¶ 28 The record contains no other arguable communication between TD and Udall, direct or indirect. Thus, Udall cannot satisfy the requirement that, to establish “apparent authority,” the principal (TD) must have manifested to the third party (Udall) that the agent (ABC) had apparent authority to act on its behalf. Here, there was no such communication that Udall could have reasonably and objectively interpreted as creating such apparent authority in ABC.5 See King, 125 Wash.2d at 507, 886 P.2d 160.
¶ 29 Thus, under RCW 61.24.040(4), ABC lacked actual or apparent authority to sell the property for $59,422.20. And under RCW 61.24.050, ABC lacked actual or apparent authority to accept a bid for this amount. Therefore, we hold that TD did not have a duty to deliver the deed to Udall and that the sale was void for failure to meet the Act's statutory requirements.
D. Contract Law
¶ 30 The Act provides a detailed set of procedures for nonjudicial foreclosure sales such as the one here. See generally Joseph L. Hoffmann, Court Actions Contesting The Nonjudicial Foreclosure of Deeds of Trust in Washington, 59 Wash. L.Rev.. 323 (1984). Applying the common law of contracts would interfere with these statutory procedures and contravene the Act's purpose and policy.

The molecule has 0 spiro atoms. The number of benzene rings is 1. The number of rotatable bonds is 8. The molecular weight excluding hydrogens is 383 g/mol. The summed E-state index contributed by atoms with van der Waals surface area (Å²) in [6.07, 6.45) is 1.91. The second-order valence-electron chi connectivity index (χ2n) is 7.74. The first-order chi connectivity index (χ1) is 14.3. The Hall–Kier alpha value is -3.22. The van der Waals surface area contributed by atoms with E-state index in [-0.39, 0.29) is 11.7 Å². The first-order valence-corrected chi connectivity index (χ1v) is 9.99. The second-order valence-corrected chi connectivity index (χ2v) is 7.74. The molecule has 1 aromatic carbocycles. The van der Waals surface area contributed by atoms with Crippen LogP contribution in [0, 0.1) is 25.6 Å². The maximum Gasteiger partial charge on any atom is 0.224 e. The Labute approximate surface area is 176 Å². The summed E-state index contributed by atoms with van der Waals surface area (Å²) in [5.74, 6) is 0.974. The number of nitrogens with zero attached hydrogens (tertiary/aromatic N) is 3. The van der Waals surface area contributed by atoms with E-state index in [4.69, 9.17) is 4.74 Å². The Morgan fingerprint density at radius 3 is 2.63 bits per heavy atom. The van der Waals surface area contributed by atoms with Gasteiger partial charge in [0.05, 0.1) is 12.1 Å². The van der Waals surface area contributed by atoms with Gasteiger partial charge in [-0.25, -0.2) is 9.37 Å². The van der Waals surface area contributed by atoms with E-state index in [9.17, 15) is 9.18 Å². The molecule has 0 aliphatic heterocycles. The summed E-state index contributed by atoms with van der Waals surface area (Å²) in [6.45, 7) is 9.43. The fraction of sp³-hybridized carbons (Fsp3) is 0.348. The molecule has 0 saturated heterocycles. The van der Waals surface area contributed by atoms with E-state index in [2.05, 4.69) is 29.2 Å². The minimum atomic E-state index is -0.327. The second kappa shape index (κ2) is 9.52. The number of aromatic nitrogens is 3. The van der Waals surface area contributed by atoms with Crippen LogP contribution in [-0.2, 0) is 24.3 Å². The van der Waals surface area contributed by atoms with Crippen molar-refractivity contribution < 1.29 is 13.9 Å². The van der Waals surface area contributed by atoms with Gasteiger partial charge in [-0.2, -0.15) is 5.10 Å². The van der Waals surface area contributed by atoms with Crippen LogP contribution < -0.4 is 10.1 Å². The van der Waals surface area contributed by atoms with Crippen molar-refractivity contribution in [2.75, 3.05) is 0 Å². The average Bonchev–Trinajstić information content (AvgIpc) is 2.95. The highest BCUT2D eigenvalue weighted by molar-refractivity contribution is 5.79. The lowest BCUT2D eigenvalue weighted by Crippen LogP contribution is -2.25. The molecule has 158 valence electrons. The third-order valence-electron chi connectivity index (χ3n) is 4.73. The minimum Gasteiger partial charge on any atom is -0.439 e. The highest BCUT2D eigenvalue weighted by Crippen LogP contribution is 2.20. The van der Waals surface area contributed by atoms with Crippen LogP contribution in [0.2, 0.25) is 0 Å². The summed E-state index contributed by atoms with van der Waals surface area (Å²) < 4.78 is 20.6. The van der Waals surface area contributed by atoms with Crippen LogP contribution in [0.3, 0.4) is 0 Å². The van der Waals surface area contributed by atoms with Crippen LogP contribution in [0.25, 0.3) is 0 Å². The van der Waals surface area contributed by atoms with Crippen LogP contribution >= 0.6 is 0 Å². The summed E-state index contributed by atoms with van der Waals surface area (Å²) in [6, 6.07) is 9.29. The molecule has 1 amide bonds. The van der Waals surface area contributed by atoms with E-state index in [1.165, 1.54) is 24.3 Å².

¶ 31 First, contract law is not directly applicable because a deed of trust necessarily involves three parties-the debtor, the lender, and the trustee (rather than two contractual parties), Court Actions, 59 Wash. L.Rev.. at 323, and possibly a fourth party, the purchaser at the foreclosure sale. Second, applying contract law could contravene the Act's policies by making the process more lengthy (e.g., no finality), inefficient (e.g., more procedures), and expensive (e.g.litigation). See Cox, 103 Wash.2d at 387, 693 P.2d 683. Third, contract law is not necessarily interpreted in favor of borrowers, which is contrary to the Legislature's explicit requirement in the Act. See Koegel, 51 Wash.App. at 111, 752 P.2d 385. Lastly, if applied, contract law could provide exceptions to a narrowly prescribed statutory process that demands strict compliance. See Koegel, 51 Wash.App. at 111, 752 P.2d 385.